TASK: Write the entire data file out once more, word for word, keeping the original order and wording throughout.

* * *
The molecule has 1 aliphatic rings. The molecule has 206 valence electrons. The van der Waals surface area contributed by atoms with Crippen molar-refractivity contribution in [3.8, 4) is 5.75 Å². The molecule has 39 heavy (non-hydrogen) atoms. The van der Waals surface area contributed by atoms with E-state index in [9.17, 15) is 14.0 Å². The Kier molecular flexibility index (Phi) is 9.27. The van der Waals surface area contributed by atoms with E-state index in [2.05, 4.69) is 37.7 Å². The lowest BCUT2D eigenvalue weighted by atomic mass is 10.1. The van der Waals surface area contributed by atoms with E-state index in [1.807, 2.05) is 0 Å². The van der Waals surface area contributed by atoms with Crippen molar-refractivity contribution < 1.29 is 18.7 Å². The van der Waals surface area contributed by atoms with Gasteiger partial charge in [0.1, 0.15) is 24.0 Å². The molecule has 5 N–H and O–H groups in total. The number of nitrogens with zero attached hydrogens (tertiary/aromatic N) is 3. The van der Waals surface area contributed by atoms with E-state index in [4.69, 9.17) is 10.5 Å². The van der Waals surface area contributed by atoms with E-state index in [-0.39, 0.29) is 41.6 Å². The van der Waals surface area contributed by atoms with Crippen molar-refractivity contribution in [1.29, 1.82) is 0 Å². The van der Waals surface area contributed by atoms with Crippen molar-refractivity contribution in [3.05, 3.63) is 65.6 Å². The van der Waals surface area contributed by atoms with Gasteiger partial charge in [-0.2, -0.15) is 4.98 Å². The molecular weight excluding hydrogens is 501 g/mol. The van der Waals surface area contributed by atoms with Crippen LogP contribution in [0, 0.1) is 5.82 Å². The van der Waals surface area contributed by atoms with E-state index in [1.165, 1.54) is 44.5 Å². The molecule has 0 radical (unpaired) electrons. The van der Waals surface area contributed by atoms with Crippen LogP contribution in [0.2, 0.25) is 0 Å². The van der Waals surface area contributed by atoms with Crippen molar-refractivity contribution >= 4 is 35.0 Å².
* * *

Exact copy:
The molecule has 1 aliphatic rings. The molecule has 206 valence electrons. The van der Waals surface area contributed by atoms with Crippen molar-refractivity contribution in [3.8, 4) is 5.75 Å². The molecule has 39 heavy (non-hydrogen) atoms. The van der Waals surface area contributed by atoms with E-state index in [9.17, 15) is 14.0 Å². The Kier molecular flexibility index (Phi) is 9.27. The van der Waals surface area contributed by atoms with E-state index in [2.05, 4.69) is 37.7 Å². The lowest BCUT2D eigenvalue weighted by atomic mass is 10.1. The van der Waals surface area contributed by atoms with E-state index in [1.807, 2.05) is 0 Å². The van der Waals surface area contributed by atoms with Crippen molar-refractivity contribution < 1.29 is 18.7 Å². The van der Waals surface area contributed by atoms with Gasteiger partial charge in [0.1, 0.15) is 24.0 Å². The molecule has 5 N–H and O–H groups in total. The number of nitrogens with zero attached hydrogens (tertiary/aromatic N) is 3. The van der Waals surface area contributed by atoms with E-state index in [4.69, 9.17) is 10.5 Å². The van der Waals surface area contributed by atoms with E-state index in [-0.39, 0.29) is 41.6 Å². The van der Waals surface area contributed by atoms with Crippen molar-refractivity contribution in [1.29, 1.82) is 0 Å². The van der Waals surface area contributed by atoms with Crippen molar-refractivity contribution in [3.05, 3.63) is 65.6 Å². The van der Waals surface area contributed by atoms with Gasteiger partial charge in [-0.2, -0.15) is 4.98 Å². The molecular weight excluding hydrogens is 501 g/mol. The van der Waals surface area contributed by atoms with Crippen LogP contribution in [0, 0.1) is 5.82 Å². The van der Waals surface area contributed by atoms with E-state index in [1.165, 1.54) is 44.5 Å². The molecule has 0 radical (unpaired) electrons. The van der Waals surface area contributed by atoms with Crippen LogP contribution in [0.2, 0.25) is 0 Å². The van der Waals surface area contributed by atoms with Crippen molar-refractivity contribution >= 4 is 35.0 Å².